If you are working with Spectrum, families do not need to complete an application to receive service. As long as they are on the list of addresses provided in the order to Spectrum, they will receive a package containing the necessary equipment to self-install and begin using their Internet service.

It’s likely that other ISPs have their own unique processes required to manage the sign-up process for families. Work closely with your chosen provider to ensure the process is as simple and minimally invasive as possible.

One of the primary value-adds of working directly with ISPs is the ability to determine student connectivity status and serviceability in advance of initiating a formal procurement process and starting outreach to families, enabling a more targeted and streamlined approach. How it works:


  • The procurement lead establishes a data privacy agreement with the ISP.
  • The procurement lead sends the ISP list of student addresses.
  • ISP reviews list for existing customers and notes them on the list.
  • ISP reviews list for serviceability and notes them on the list.
  • ISP returns finalized list of addresses to Procurement Lead.
  • Procurement lead notifies families and includes information for how they can sign-up or opt-out, if necessary.
  • Procurement lead confirms the final address list and issues an RFP to begin the formal procurement process and encourage competitive bidding.
  • After the winning bidder is chosen, the procurement lead signs a contract agreement with the ISP(s).
Home setup and installation vary depending on the Internet Service Provider you have selected, and the equipment families will need to receive in order to begin service.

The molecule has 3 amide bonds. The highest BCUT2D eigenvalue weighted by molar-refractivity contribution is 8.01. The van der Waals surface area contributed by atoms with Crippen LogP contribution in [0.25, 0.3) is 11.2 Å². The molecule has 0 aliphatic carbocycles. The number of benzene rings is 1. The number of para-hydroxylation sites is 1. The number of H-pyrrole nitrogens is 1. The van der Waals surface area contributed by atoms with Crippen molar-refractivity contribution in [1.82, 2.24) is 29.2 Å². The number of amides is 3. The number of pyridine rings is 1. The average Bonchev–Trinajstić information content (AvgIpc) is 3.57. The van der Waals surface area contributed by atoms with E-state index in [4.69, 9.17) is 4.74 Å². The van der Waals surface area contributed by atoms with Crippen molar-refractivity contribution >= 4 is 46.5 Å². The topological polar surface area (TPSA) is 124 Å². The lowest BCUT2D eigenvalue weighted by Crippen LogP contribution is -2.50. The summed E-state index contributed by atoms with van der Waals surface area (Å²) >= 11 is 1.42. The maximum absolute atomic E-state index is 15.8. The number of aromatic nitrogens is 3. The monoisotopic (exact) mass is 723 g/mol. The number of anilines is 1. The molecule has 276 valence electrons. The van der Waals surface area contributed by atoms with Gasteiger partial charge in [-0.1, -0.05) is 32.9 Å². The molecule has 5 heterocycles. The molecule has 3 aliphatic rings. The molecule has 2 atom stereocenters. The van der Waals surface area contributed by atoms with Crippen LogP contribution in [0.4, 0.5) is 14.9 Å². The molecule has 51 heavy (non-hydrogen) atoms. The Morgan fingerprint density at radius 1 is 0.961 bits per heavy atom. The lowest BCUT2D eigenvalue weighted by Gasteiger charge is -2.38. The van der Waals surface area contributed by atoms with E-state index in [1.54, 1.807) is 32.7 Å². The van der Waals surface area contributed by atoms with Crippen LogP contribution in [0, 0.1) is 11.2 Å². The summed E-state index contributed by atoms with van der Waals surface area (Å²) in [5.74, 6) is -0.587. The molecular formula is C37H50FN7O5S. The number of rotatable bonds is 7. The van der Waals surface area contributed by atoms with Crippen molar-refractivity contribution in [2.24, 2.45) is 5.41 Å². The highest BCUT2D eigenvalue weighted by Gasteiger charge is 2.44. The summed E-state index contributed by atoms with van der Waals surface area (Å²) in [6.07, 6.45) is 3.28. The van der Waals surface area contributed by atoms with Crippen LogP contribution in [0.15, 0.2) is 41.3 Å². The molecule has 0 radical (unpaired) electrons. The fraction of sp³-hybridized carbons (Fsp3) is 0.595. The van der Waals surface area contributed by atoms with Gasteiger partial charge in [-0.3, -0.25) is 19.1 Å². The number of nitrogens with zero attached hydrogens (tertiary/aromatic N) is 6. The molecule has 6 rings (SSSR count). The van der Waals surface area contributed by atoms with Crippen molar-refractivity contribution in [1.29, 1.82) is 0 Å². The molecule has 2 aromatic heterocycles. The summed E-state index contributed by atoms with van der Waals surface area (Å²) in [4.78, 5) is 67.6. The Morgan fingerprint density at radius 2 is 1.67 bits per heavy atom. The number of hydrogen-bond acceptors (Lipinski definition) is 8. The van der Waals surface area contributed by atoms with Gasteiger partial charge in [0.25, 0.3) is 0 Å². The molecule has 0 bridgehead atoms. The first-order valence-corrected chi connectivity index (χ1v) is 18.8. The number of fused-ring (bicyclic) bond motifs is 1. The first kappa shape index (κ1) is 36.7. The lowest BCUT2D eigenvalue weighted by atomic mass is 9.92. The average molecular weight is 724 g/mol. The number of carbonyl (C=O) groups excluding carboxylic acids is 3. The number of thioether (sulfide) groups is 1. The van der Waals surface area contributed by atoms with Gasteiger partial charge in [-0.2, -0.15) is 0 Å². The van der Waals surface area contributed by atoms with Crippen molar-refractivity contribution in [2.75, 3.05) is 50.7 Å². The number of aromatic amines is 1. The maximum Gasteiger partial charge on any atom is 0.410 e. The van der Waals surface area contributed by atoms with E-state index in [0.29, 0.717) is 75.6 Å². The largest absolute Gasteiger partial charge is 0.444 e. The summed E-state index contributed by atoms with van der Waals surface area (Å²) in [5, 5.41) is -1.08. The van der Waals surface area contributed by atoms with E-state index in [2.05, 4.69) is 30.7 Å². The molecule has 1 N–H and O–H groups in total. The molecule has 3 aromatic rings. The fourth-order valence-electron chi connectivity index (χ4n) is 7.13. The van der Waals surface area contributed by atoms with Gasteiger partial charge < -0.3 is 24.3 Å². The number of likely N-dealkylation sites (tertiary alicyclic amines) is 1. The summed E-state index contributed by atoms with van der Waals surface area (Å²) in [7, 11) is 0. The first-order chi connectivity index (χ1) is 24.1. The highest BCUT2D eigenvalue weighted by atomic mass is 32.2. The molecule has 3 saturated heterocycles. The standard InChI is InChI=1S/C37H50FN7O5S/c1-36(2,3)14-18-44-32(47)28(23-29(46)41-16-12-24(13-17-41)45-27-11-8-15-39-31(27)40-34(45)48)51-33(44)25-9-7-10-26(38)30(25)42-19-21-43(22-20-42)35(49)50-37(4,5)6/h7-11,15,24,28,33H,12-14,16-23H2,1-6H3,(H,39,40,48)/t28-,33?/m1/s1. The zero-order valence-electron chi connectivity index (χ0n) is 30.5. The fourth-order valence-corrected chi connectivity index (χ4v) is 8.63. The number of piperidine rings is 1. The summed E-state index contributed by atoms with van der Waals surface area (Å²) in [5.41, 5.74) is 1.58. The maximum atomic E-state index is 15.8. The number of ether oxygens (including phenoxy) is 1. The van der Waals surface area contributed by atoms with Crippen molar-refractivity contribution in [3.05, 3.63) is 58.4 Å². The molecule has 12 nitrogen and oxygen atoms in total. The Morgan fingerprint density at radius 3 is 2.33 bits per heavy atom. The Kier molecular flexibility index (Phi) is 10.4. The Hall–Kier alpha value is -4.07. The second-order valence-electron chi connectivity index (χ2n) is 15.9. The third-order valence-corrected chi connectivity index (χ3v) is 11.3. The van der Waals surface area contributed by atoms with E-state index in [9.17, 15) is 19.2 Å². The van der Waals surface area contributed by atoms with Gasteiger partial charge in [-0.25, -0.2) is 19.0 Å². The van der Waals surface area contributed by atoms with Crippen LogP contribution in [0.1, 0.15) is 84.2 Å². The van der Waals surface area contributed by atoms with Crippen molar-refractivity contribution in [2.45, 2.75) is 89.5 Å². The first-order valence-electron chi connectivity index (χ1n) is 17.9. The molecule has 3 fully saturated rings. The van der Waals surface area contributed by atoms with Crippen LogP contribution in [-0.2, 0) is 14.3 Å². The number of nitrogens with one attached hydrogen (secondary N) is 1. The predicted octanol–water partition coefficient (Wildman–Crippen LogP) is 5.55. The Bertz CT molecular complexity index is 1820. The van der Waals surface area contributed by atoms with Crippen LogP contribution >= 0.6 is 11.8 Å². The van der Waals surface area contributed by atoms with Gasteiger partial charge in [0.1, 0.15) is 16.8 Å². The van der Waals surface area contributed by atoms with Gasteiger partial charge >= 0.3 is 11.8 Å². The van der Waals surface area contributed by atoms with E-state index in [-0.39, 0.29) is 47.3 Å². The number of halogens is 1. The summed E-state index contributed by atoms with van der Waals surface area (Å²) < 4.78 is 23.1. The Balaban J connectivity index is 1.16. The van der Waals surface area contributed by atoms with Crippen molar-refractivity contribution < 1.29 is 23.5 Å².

In many cases, ISPs will offer to have self-installation kits shipped directly to each family, but delivery times may vary depending on availability and location. The process to install equipment usually doesn’t require more than finding a location in the home with an electrical outlet to plug in the modem device.

As with all connectivity solutions, bandwidth depends on the type of service being offered, the number of connected devices, and the types of online applications being used. During the RFP process, be sure to note information about your intended remote learning modalities to help ISPs understand how your requirements might impact the bandwidth needed to deliver a quality experience.

For more information and to find participating Internet Service Providers, visit K-12 Bridge to Broadband. You can also check out additional resources to communicate sponsored service to families.

About the Data Exchange

K-12 Bridge to Broadband enables states or school districts to submit anonymized student addresses and receive back a list of unconnected addresses and the ISPs that can connect them for remote learning.

The program is built around a data exchange platform that enables states and school districts to partner with an ISP to identify unconnected student households and optimize their use of federal funding.

With data sharing agreements in place, states and school districts share de-identified student addresses with ISPs using our secure data exchange platform. ISPs confirm if they currently serve each address or if they can serve each address, resulting in a complete dataset that identifies unconnected student households.

States or school districts can then use this actionable data to procure Internet services on behalf of their students or make families aware that they may be eligible for federal subsidy programs.

Here is how it works:
K-12 Bridge to Broadband Data Exchange Platform